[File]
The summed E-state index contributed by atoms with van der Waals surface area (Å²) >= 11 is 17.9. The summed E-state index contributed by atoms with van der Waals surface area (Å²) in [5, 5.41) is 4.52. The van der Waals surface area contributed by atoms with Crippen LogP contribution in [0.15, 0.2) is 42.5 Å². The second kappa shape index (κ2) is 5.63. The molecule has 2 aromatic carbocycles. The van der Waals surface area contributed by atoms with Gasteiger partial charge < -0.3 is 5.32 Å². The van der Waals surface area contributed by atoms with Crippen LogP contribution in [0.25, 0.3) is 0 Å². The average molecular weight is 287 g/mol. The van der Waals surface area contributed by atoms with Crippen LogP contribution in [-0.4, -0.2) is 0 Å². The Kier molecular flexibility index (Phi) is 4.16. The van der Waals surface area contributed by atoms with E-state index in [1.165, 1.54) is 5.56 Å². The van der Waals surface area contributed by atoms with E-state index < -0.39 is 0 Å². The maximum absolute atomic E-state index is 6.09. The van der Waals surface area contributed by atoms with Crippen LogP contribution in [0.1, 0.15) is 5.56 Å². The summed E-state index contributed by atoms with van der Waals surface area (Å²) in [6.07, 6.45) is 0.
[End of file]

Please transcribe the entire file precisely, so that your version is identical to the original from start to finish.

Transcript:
The summed E-state index contributed by atoms with van der Waals surface area (Å²) >= 11 is 17.9. The summed E-state index contributed by atoms with van der Waals surface area (Å²) in [5, 5.41) is 4.52. The van der Waals surface area contributed by atoms with Crippen LogP contribution in [0.15, 0.2) is 42.5 Å². The second kappa shape index (κ2) is 5.63. The molecule has 2 aromatic carbocycles. The van der Waals surface area contributed by atoms with Gasteiger partial charge < -0.3 is 5.32 Å². The van der Waals surface area contributed by atoms with Crippen LogP contribution in [0.25, 0.3) is 0 Å². The average molecular weight is 287 g/mol. The van der Waals surface area contributed by atoms with Crippen LogP contribution in [-0.4, -0.2) is 0 Å². The Kier molecular flexibility index (Phi) is 4.16. The van der Waals surface area contributed by atoms with E-state index in [1.165, 1.54) is 5.56 Å². The van der Waals surface area contributed by atoms with E-state index < -0.39 is 0 Å². The maximum absolute atomic E-state index is 6.09. The van der Waals surface area contributed by atoms with Crippen LogP contribution in [0.1, 0.15) is 5.56 Å². The summed E-state index contributed by atoms with van der Waals surface area (Å²) in [6.07, 6.45) is 0.